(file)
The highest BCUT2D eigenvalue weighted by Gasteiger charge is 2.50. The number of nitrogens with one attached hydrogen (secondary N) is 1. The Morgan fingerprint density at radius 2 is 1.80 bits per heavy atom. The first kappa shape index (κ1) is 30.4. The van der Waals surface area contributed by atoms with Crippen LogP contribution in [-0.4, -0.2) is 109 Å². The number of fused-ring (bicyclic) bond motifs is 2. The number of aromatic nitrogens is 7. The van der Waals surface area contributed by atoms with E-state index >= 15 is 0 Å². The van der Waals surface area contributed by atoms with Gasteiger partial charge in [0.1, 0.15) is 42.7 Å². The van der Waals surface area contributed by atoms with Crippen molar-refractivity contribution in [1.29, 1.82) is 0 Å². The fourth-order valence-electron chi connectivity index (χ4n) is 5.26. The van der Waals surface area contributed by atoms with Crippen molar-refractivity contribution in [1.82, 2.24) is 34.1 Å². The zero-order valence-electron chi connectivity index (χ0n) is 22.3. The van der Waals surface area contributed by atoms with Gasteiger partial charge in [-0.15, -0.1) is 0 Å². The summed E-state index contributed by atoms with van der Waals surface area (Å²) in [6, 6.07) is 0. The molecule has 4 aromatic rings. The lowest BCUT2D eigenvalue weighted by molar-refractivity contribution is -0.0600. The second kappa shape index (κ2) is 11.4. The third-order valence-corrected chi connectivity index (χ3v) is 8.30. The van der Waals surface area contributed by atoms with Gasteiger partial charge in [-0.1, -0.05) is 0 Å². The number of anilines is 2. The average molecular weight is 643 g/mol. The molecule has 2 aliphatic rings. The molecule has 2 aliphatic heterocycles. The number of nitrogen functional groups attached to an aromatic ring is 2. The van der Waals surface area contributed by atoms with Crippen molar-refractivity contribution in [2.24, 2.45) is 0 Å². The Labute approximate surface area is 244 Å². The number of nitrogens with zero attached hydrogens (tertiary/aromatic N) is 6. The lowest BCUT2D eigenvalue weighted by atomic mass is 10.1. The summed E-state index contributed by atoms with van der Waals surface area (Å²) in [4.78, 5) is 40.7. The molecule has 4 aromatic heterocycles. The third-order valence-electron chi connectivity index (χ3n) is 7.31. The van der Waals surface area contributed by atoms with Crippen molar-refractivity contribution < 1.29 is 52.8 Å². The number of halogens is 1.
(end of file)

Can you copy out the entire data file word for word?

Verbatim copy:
The highest BCUT2D eigenvalue weighted by Gasteiger charge is 2.50. The number of nitrogens with one attached hydrogen (secondary N) is 1. The Morgan fingerprint density at radius 2 is 1.80 bits per heavy atom. The first kappa shape index (κ1) is 30.4. The van der Waals surface area contributed by atoms with Crippen LogP contribution in [-0.4, -0.2) is 109 Å². The number of fused-ring (bicyclic) bond motifs is 2. The number of aromatic nitrogens is 7. The van der Waals surface area contributed by atoms with E-state index >= 15 is 0 Å². The van der Waals surface area contributed by atoms with Gasteiger partial charge in [0.1, 0.15) is 42.7 Å². The van der Waals surface area contributed by atoms with Crippen molar-refractivity contribution in [1.29, 1.82) is 0 Å². The fourth-order valence-electron chi connectivity index (χ4n) is 5.26. The van der Waals surface area contributed by atoms with Crippen molar-refractivity contribution in [1.82, 2.24) is 34.1 Å². The zero-order valence-electron chi connectivity index (χ0n) is 22.3. The van der Waals surface area contributed by atoms with Gasteiger partial charge in [-0.15, -0.1) is 0 Å². The summed E-state index contributed by atoms with van der Waals surface area (Å²) in [6, 6.07) is 0. The molecule has 4 aromatic rings. The lowest BCUT2D eigenvalue weighted by molar-refractivity contribution is -0.0600. The second kappa shape index (κ2) is 11.4. The third-order valence-corrected chi connectivity index (χ3v) is 8.30. The van der Waals surface area contributed by atoms with Gasteiger partial charge in [-0.1, -0.05) is 0 Å². The number of anilines is 2. The average molecular weight is 643 g/mol. The molecule has 2 aliphatic rings. The molecule has 2 aliphatic heterocycles. The number of nitrogen functional groups attached to an aromatic ring is 2. The van der Waals surface area contributed by atoms with Crippen molar-refractivity contribution in [2.24, 2.45) is 0 Å². The Labute approximate surface area is 244 Å². The number of nitrogens with zero attached hydrogens (tertiary/aromatic N) is 6. The lowest BCUT2D eigenvalue weighted by atomic mass is 10.1. The summed E-state index contributed by atoms with van der Waals surface area (Å²) in [4.78, 5) is 40.7. The molecule has 4 aromatic heterocycles. The third-order valence-electron chi connectivity index (χ3n) is 7.31. The van der Waals surface area contributed by atoms with Crippen molar-refractivity contribution < 1.29 is 52.8 Å². The number of halogens is 1.